Throughout, the band’s playing is tight, imaginative and sparing. if this is what abstaining from live work can do for a band, there’s a few dozen more i would recommend take sabbaticals.
Partridge is his own man and slips with (Alastair Mabbott) ease from the salacious bounce oi _ Reptile House’ EP, here repeated in its entirety, is the epitome of such SISTERS 0F MERCY grandiose grandfloquence. Dut ‘Temple Of Love’ is the high at; cm: wand" 8" "make (em watermark. Immense and overblown in
. Virus 100 (Altematlve Tentacles)
it had to happen sometime -the rehabilitation of Dead Kennedys, that is - and The Disposable Homes Df Hiphoprisy’s rap update of ‘California
: Uber Alles’ made the perfect
scene-setter for this album, fifteen Dead Kennedys’ songs reinterpreted by artists ranging from the aforementioned Disposable Heroes to Napalm Death, L7 and even Moio Hixon. That LA was burning the week of its release is one of those examples oi synchronicity that means nothing to anyone and possibly everything to Dead Kennedys’ mainman Jello Biaira.
Predictably, most of the participants blast their way through the tracks, which sounds fine and meaty, but in most cases renders the lyrics unintelligible— ironic, considering Biafra, always American punk’s most articulate irritant, went on to ‘blow minds for a living’ as a public speaker. The bands who use their imaginations come across best: Homeansno recreate ‘Forward To Death’ a capella; Kramer plays ‘lnsight’ as a spooky synth number, and, best of all, Sister Double Happiness slow ‘Holiday In Cambodia’ right down to insert some epic pained warbling. And you thrash-funk fans: this is possibly the only chance you’ll get to hear Faith No More using standup bass, accordion and stroking their drums with brushes. (Alastair Mabbott)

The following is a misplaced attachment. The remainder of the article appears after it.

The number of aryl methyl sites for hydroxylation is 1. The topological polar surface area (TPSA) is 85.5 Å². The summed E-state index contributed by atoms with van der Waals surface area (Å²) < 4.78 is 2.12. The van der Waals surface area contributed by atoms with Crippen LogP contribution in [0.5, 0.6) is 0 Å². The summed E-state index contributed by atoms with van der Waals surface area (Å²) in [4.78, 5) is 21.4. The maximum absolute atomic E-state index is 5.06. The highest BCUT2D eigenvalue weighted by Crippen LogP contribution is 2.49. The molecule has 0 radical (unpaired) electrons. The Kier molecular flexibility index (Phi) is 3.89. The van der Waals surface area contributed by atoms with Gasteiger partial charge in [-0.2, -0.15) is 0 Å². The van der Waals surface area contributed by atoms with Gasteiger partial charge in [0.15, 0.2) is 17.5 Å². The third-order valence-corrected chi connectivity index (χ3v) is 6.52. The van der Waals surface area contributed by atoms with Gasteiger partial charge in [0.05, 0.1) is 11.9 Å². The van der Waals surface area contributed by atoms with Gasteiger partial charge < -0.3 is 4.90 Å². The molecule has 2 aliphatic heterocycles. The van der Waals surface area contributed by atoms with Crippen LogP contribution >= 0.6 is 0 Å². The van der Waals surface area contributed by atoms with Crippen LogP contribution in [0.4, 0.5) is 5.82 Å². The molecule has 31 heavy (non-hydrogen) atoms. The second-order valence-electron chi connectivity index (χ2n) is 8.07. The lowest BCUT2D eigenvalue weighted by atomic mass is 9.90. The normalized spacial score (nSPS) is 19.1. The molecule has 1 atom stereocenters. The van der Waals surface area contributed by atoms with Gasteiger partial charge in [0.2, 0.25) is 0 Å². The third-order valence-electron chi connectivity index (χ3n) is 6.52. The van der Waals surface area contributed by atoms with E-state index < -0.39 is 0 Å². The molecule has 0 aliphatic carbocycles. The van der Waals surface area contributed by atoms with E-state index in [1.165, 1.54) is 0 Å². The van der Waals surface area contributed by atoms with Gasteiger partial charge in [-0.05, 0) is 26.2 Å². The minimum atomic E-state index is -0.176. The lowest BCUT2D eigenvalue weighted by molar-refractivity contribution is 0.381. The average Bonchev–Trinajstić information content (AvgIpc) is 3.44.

As if we needed reminding, beiore Eldritch was Metal, Eldrilch was Goth, and ‘Some Girls Wander 8y Mistake’ is the digital document of the fabled, unholy terror that was the Sisters Of Mercy in their early 80s incarnation. Goth, oi course, is the cult that refuses to die, and such is the rigid regimentatton of these, Gothdom’s national anthems, that it seems even more anachronistic now.
Which is as it should be, since this
stuft’s dated melodrama is its potency.
Eldrilch truly has bats in his beiiry, a corpse’s chill to his voice, a funereal hyperbole throughout his music. ‘The
its extended version, it is the Sisters breaking out of the darkened bedroom of gloom and crap incense sticks. The anvil punch of Doktor Avalanche, their driving drum machine, is here at its most stentorian. And when, with their uncompromising bleakness, the Sisters threaten to dig their own grave (which is probably fine by them, ha ha ha), respite comes, paradoxically, in the shape of a chilling version of ‘Gimme Shelter’ and a crunchy version of The Stooges ‘1969’.
How much more black could this be? Hone. HDHE more black. (Craig McLean)
38 The List 8— 21 May 1992